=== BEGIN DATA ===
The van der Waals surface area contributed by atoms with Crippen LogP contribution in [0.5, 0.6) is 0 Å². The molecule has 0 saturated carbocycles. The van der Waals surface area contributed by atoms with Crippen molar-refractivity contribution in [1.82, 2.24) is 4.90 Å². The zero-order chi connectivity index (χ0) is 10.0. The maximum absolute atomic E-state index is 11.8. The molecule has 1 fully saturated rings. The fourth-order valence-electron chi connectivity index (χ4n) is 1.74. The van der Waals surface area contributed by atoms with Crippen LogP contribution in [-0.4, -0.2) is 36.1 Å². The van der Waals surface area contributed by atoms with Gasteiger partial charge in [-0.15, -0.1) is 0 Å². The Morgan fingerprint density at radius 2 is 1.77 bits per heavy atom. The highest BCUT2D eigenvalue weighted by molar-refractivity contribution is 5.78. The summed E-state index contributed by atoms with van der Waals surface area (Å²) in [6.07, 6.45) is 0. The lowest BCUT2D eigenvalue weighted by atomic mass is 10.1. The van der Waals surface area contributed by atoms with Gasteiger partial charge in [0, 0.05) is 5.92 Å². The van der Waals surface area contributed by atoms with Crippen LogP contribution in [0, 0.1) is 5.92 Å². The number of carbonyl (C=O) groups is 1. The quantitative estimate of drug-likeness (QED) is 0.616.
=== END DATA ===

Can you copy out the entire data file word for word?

The van der Waals surface area contributed by atoms with Crippen LogP contribution in [0.5, 0.6) is 0 Å². The molecule has 0 saturated carbocycles. The van der Waals surface area contributed by atoms with Crippen molar-refractivity contribution in [1.82, 2.24) is 4.90 Å². The zero-order chi connectivity index (χ0) is 10.0. The maximum absolute atomic E-state index is 11.8. The molecule has 1 fully saturated rings. The fourth-order valence-electron chi connectivity index (χ4n) is 1.74. The van der Waals surface area contributed by atoms with Crippen LogP contribution in [-0.4, -0.2) is 36.1 Å². The van der Waals surface area contributed by atoms with Gasteiger partial charge in [-0.15, -0.1) is 0 Å². The Morgan fingerprint density at radius 2 is 1.77 bits per heavy atom. The highest BCUT2D eigenvalue weighted by molar-refractivity contribution is 5.78. The summed E-state index contributed by atoms with van der Waals surface area (Å²) in [6.07, 6.45) is 0. The lowest BCUT2D eigenvalue weighted by atomic mass is 10.1. The van der Waals surface area contributed by atoms with Gasteiger partial charge in [0, 0.05) is 5.92 Å². The van der Waals surface area contributed by atoms with Crippen LogP contribution in [0, 0.1) is 5.92 Å². The number of carbonyl (C=O) groups is 1. The quantitative estimate of drug-likeness (QED) is 0.616.